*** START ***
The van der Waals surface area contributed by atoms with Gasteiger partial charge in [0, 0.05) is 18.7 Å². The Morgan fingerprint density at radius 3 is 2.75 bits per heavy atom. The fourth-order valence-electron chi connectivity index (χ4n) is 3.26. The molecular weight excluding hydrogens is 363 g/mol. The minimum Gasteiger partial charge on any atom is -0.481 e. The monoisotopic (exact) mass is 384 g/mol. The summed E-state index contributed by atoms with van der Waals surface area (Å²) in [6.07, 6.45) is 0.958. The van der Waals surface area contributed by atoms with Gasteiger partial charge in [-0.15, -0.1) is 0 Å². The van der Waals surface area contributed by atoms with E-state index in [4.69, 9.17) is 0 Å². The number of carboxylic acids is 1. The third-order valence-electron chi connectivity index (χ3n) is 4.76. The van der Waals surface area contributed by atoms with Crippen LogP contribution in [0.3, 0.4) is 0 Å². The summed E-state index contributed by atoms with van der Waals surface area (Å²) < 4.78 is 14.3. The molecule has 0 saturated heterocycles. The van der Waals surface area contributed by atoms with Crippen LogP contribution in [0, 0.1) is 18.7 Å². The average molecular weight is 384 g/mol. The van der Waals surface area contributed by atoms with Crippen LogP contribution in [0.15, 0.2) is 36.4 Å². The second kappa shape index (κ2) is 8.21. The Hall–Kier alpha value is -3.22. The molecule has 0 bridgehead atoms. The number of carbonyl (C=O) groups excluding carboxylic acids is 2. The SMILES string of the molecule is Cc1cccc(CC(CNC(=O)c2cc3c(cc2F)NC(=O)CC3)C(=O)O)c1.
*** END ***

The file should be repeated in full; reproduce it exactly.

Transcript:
The van der Waals surface area contributed by atoms with Gasteiger partial charge in [0, 0.05) is 18.7 Å². The Morgan fingerprint density at radius 3 is 2.75 bits per heavy atom. The fourth-order valence-electron chi connectivity index (χ4n) is 3.26. The molecular weight excluding hydrogens is 363 g/mol. The minimum Gasteiger partial charge on any atom is -0.481 e. The monoisotopic (exact) mass is 384 g/mol. The summed E-state index contributed by atoms with van der Waals surface area (Å²) in [6.07, 6.45) is 0.958. The van der Waals surface area contributed by atoms with Gasteiger partial charge in [-0.15, -0.1) is 0 Å². The van der Waals surface area contributed by atoms with E-state index in [4.69, 9.17) is 0 Å². The number of carboxylic acids is 1. The third-order valence-electron chi connectivity index (χ3n) is 4.76. The van der Waals surface area contributed by atoms with Crippen LogP contribution in [0.3, 0.4) is 0 Å². The summed E-state index contributed by atoms with van der Waals surface area (Å²) < 4.78 is 14.3. The molecule has 0 saturated heterocycles. The van der Waals surface area contributed by atoms with Crippen LogP contribution in [0, 0.1) is 18.7 Å². The average molecular weight is 384 g/mol. The van der Waals surface area contributed by atoms with Crippen LogP contribution in [0.15, 0.2) is 36.4 Å². The second kappa shape index (κ2) is 8.21. The Hall–Kier alpha value is -3.22. The molecule has 0 bridgehead atoms. The number of carbonyl (C=O) groups excluding carboxylic acids is 2. The SMILES string of the molecule is Cc1cccc(CC(CNC(=O)c2cc3c(cc2F)NC(=O)CC3)C(=O)O)c1.